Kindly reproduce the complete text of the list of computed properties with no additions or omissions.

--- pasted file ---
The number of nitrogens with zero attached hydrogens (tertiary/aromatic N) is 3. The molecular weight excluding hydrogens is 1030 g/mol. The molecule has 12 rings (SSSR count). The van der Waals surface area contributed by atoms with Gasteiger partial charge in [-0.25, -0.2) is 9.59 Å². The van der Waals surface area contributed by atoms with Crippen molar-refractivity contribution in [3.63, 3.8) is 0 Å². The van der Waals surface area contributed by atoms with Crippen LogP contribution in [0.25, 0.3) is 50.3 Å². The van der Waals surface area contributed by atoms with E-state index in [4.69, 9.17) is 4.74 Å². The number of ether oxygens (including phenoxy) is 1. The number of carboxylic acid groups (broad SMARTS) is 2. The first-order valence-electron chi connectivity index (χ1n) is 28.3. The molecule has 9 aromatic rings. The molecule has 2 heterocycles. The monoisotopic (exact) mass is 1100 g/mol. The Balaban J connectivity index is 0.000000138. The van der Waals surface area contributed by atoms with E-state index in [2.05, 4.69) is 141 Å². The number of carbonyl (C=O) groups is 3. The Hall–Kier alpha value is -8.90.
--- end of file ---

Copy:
The number of nitrogens with zero attached hydrogens (tertiary/aromatic N) is 3. The molecular weight excluding hydrogens is 1030 g/mol. The molecule has 12 rings (SSSR count). The van der Waals surface area contributed by atoms with Gasteiger partial charge in [-0.25, -0.2) is 9.59 Å². The van der Waals surface area contributed by atoms with Crippen molar-refractivity contribution in [3.63, 3.8) is 0 Å². The van der Waals surface area contributed by atoms with Crippen LogP contribution in [0.25, 0.3) is 50.3 Å². The van der Waals surface area contributed by atoms with E-state index in [4.69, 9.17) is 4.74 Å². The number of ether oxygens (including phenoxy) is 1. The number of carboxylic acid groups (broad SMARTS) is 2. The first-order valence-electron chi connectivity index (χ1n) is 28.3. The molecule has 9 aromatic rings. The molecule has 2 heterocycles. The monoisotopic (exact) mass is 1100 g/mol. The Balaban J connectivity index is 0.000000138. The van der Waals surface area contributed by atoms with E-state index in [2.05, 4.69) is 141 Å². The number of carbonyl (C=O) groups is 3. The Hall–Kier alpha value is -8.90.